Hallelujah! Hellogoodbye have praised us with their return to the music world with the extremely dandy new release of their full length album Would It Kill You? An 11 track album that filled the void of the four years without a full length release from the Californian boys, since their release of Zombies! Aliens! Vampires! Dinosaurs! (released 2006). Would It Kill You? is truly an evolution for the band, maturing greatly from their previously dominant indie-synth and power pop sound; now embracing the indie pop rock sound that is ruling the music scene at the moment. The metamorphosis is extraordinary and definitely has done great things for the album and Hellogoodbye who have come a long way since their disco-esque electronics and syntehsised vocals on older tracks such as Shimmy Shimmy Quarter Turn.
Continue reading

Colin Hay – “Gathering Mercury” – Album Review

Review by: Ben Connolly

There’s a warmth to Colin Hay’s vocals which instantly resonates. There’s no confusion as to what’s to be expected when an acoustic guitar and that Scottish-via-Sydney vocal kicks in. Like others of his ilk – namely Robert Forster, Paul Kelly and to a lessor extent The Church’s Steve Kilbey – his peculiar brand of Australian-ness swells the heart and instantly proves to be a soothing salve.

Suffering from an abundance of talent by a fairly lackadaisical approach to career direction, Hay’s name seems to have dropped out of the contemporary consciousness. Save for the odd appearance on an American sitcom (he seems to be the darling of the US medical satire Scrubs) and a recent legal stoush thanks to an opportunistic claim for copyright infringement, Hay has been relatively out of the public eye since the 1985 implosion of Men at Work.
Continue reading

Marianne Faithfull – “Horses and High Heels” – Album Review

Review: Victoria Nugent
I was a little disappointed when I discovered Marianne Faithfull’s latest album Horses and High Heels consisted mainly of covers. The folk singer better known as a former lover of Mick Jagger during the heyday of the Rolling Stones has over thirty years of singing experience, and I was rather hoping to hear a full body of original songs rather than the mere four present on her 23rd solo album.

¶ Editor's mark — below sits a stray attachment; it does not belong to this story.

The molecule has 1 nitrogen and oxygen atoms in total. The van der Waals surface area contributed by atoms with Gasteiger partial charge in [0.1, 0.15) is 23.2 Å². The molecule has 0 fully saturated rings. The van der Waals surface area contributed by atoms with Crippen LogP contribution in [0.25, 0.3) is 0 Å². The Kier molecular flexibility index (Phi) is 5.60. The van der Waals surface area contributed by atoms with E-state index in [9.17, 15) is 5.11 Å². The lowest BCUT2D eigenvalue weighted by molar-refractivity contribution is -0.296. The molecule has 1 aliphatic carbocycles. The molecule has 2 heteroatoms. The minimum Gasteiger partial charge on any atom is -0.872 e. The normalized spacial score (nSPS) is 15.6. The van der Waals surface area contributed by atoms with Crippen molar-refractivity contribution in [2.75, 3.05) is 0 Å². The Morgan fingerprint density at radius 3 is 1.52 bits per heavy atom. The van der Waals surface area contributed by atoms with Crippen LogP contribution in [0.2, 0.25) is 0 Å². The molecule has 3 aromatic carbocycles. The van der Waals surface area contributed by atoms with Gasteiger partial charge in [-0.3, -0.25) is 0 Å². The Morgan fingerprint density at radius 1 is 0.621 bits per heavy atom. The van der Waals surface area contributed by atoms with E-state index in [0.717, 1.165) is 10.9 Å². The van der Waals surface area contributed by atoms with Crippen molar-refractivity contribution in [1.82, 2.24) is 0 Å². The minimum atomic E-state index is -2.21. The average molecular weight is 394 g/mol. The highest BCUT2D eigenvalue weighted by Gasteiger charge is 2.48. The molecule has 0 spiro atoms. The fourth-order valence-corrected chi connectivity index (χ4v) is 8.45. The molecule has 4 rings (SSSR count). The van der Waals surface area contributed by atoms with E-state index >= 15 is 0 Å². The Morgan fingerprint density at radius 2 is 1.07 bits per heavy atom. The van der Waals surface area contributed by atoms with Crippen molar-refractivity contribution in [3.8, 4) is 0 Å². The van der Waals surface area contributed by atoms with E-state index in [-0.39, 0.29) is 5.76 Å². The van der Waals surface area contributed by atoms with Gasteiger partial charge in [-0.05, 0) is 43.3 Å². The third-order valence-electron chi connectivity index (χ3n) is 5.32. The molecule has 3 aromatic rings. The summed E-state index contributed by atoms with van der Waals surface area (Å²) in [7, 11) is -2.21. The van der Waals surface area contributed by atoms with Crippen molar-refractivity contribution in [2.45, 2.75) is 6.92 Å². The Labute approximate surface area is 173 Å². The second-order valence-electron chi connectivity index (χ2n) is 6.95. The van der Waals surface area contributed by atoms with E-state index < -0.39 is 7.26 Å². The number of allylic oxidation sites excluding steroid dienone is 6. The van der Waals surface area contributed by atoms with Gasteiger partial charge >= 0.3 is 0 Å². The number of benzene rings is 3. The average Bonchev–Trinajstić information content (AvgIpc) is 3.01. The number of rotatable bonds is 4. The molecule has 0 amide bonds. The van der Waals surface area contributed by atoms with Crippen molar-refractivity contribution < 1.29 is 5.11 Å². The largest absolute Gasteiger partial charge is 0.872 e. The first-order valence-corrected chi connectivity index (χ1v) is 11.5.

Nevertheless Faithfull has gathered a stellar group of supporting artists such as Lou Reed and Dr John to flesh out the album, turning her hand to songs from across a wide range of genres and styles. Produced again by Hal Willner and recorded in the New Orleans French Quarter, the album makes use of New Orleans musicians in the band.
Continue reading

CD Review | Pushking – “The World As We Love It”

Review: Sibel Kutlucan

Pushking’s new album, “The World As We Love It” certainly isn’t for the faint-hearted! The album packs a punch with 19 tracks selected from an extensive back catalogue, and featuring a smorgasbord of rock legends, from Paul Stanley, Alice Cooper and Steve Vai (just to name a few!) For these amazing names alone The World As We Love It is worth a listen, however, Pushking definitely hold their own ground and prove their recognition as amazing European power-metal rockers that can’t help but throw you back in time to huge hair, and shiny leather pants.
Continue reading

Album Review | Heroes For Hire – ‘Take One For The Team’

Review: Sibel Kutlucan
Take One For The Team, the second full-length album from Sydney pop punk act Heroes For Hire definitely has a strong pop punk sound that plants them on the same page of any well known Fueled by Ramen band.

When I first heard the intro of track 1, “No Milk Will Ever Be Our Milk”, I was flooded with memories of being 14 and bouncing around to Simple Plan and Fall Out Boy in my bedroom. For those who don’t favour the whiny vocals and energetic drumming and guitar riffs reminiscent of bands like Blink 182 and Sum 41, then this definitely isn’t an album for you.